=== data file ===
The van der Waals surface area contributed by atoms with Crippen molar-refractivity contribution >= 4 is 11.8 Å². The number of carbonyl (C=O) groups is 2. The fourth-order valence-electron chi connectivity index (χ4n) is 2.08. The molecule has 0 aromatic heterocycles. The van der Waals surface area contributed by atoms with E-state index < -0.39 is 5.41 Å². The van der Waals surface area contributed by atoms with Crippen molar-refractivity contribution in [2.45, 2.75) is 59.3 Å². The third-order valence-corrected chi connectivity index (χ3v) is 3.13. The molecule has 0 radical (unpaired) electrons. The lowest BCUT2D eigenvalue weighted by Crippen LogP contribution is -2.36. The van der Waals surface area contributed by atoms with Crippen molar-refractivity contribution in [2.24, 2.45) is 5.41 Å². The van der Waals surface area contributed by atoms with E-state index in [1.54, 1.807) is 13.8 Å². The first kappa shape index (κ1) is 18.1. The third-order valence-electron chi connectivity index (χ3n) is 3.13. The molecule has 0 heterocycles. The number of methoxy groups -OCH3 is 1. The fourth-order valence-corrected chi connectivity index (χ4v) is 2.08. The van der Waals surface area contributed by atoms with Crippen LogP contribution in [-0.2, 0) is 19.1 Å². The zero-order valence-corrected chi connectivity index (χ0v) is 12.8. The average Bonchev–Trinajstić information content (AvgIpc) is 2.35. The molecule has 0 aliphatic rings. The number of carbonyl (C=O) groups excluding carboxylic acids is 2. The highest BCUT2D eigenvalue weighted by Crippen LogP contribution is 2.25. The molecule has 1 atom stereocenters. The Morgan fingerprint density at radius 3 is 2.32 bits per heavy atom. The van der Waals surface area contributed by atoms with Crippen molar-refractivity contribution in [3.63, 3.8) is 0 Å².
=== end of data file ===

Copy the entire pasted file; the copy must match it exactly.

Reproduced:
The van der Waals surface area contributed by atoms with Crippen molar-refractivity contribution >= 4 is 11.8 Å². The number of carbonyl (C=O) groups is 2. The fourth-order valence-electron chi connectivity index (χ4n) is 2.08. The molecule has 0 aromatic heterocycles. The van der Waals surface area contributed by atoms with E-state index < -0.39 is 5.41 Å². The van der Waals surface area contributed by atoms with Crippen molar-refractivity contribution in [2.45, 2.75) is 59.3 Å². The third-order valence-corrected chi connectivity index (χ3v) is 3.13. The molecule has 0 radical (unpaired) electrons. The lowest BCUT2D eigenvalue weighted by Crippen LogP contribution is -2.36. The van der Waals surface area contributed by atoms with Crippen molar-refractivity contribution in [2.24, 2.45) is 5.41 Å². The van der Waals surface area contributed by atoms with E-state index in [1.54, 1.807) is 13.8 Å². The first kappa shape index (κ1) is 18.1. The third-order valence-electron chi connectivity index (χ3n) is 3.13. The molecule has 0 heterocycles. The number of methoxy groups -OCH3 is 1. The fourth-order valence-corrected chi connectivity index (χ4v) is 2.08. The van der Waals surface area contributed by atoms with Crippen LogP contribution in [-0.2, 0) is 19.1 Å². The zero-order valence-corrected chi connectivity index (χ0v) is 12.8. The average Bonchev–Trinajstić information content (AvgIpc) is 2.35. The molecule has 0 aliphatic rings. The number of carbonyl (C=O) groups excluding carboxylic acids is 2. The highest BCUT2D eigenvalue weighted by Crippen LogP contribution is 2.25. The molecule has 1 atom stereocenters. The Morgan fingerprint density at radius 3 is 2.32 bits per heavy atom. The van der Waals surface area contributed by atoms with Crippen molar-refractivity contribution in [3.63, 3.8) is 0 Å².